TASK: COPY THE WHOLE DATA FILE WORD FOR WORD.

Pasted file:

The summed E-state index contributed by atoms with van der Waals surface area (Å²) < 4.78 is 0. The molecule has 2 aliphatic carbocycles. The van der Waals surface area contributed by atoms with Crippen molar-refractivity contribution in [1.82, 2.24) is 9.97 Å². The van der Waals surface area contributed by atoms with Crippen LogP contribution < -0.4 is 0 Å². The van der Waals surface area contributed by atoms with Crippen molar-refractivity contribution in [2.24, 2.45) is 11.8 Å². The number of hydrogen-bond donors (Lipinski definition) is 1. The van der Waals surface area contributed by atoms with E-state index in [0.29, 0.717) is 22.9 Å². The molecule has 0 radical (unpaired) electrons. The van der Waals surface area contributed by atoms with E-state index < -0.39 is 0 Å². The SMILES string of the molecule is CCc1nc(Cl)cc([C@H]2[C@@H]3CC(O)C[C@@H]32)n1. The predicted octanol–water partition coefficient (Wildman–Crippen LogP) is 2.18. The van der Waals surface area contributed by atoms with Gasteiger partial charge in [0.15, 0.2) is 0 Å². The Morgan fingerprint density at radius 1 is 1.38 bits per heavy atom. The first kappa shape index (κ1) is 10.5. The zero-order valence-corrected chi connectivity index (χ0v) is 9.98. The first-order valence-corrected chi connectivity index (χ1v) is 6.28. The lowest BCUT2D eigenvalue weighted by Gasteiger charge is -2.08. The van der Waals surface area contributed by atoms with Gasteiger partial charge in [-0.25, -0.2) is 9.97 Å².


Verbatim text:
The summed E-state index contributed by atoms with van der Waals surface area (Å²) < 4.78 is 0. The molecule has 2 aliphatic carbocycles. The van der Waals surface area contributed by atoms with Crippen molar-refractivity contribution in [1.82, 2.24) is 9.97 Å². The van der Waals surface area contributed by atoms with Crippen LogP contribution < -0.4 is 0 Å². The van der Waals surface area contributed by atoms with Crippen molar-refractivity contribution in [2.24, 2.45) is 11.8 Å². The number of hydrogen-bond donors (Lipinski definition) is 1. The van der Waals surface area contributed by atoms with E-state index in [0.29, 0.717) is 22.9 Å². The molecule has 0 radical (unpaired) electrons. The van der Waals surface area contributed by atoms with E-state index < -0.39 is 0 Å². The SMILES string of the molecule is CCc1nc(Cl)cc([C@H]2[C@@H]3CC(O)C[C@@H]32)n1. The predicted octanol–water partition coefficient (Wildman–Crippen LogP) is 2.18. The van der Waals surface area contributed by atoms with Gasteiger partial charge in [0.15, 0.2) is 0 Å². The Morgan fingerprint density at radius 1 is 1.38 bits per heavy atom. The first kappa shape index (κ1) is 10.5. The zero-order valence-corrected chi connectivity index (χ0v) is 9.98. The first-order valence-corrected chi connectivity index (χ1v) is 6.28. The lowest BCUT2D eigenvalue weighted by Gasteiger charge is -2.08. The van der Waals surface area contributed by atoms with Gasteiger partial charge in [-0.25, -0.2) is 9.97 Å².